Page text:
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Excavations at Jerusalem by Kathleen Kenyon
Antiquity Volume XXXVI (June 1962)

Excerpts and Definitions and Addendums

Jerusalem first enters written history as one of the towns of which the rulers were in correspondence with Egypt in the period covered by the Amarna letters in the first third of the 14th century BC. It later appears in the Book of Joshua as a town of the Canaanite Jebusites who dwelt in the midst of the Israelites and were not conquered by them in the early stages of the entry into Palestine. It thus enters the historical age as an important Canaanite town of the second half of the second millennium BC.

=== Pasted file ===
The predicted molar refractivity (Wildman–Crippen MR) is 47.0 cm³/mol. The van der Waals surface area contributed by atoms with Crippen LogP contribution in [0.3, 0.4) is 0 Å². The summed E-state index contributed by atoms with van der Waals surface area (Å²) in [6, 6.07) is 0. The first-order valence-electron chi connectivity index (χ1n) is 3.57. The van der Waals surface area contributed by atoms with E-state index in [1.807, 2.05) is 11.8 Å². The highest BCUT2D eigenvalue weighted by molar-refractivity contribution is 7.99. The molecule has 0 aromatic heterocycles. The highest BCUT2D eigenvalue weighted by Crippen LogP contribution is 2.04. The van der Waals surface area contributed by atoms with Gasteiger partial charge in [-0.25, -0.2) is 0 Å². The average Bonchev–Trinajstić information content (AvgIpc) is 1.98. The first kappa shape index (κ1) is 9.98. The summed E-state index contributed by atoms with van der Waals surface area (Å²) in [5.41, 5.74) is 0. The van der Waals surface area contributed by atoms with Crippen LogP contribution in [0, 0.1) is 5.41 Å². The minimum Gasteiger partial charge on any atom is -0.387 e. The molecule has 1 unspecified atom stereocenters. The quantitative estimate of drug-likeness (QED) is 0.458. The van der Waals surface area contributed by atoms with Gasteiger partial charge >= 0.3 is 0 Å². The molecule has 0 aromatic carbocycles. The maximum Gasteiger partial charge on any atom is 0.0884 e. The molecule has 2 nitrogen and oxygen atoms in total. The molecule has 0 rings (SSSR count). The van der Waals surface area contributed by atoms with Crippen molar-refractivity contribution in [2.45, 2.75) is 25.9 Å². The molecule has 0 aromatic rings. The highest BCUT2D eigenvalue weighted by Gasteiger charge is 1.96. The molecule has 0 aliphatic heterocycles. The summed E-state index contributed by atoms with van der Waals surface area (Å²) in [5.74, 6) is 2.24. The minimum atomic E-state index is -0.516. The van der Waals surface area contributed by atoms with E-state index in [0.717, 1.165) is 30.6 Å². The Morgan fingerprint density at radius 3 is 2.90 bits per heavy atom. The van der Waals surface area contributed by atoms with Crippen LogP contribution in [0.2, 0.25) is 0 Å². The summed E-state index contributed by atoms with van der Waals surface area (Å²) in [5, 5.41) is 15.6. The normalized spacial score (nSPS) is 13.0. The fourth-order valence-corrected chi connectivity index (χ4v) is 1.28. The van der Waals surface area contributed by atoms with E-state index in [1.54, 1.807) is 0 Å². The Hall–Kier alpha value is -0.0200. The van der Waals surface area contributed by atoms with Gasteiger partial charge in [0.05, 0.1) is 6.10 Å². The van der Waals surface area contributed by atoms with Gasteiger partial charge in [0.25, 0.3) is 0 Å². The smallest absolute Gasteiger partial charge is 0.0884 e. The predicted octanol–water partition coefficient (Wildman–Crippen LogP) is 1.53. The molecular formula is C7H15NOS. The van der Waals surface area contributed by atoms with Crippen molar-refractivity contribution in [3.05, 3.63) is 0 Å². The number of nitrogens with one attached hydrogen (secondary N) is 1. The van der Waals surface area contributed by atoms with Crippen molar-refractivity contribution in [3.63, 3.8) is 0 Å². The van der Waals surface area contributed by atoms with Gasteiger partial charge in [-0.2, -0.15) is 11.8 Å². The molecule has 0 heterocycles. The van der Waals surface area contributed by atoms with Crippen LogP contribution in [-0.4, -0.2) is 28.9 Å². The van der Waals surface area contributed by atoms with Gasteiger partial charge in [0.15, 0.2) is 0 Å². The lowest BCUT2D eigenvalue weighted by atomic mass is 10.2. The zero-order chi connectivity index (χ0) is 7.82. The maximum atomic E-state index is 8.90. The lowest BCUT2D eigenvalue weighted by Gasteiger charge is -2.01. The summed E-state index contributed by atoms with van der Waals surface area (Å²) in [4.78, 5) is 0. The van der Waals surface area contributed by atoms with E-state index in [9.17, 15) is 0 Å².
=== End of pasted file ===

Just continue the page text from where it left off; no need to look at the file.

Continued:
Jerusalem lies athwart the backbone of the upland ridge of Palestine at a point where it is intersected by an important east-west route between the coastal plain to the west and Jordan and the Dead Sea Valley to the east. It thus assumed major political importance particularly when the coastal plain was under the control of first Egypt for most of the second millennium and then the Philistines from about 1200 BC onwards. The control of Jerusalem was therefore essential to the development of the political power of the Hebrews and it was not until Jerusalem was captured by David about 995 BC that the Hebrew tribes became a nation ...

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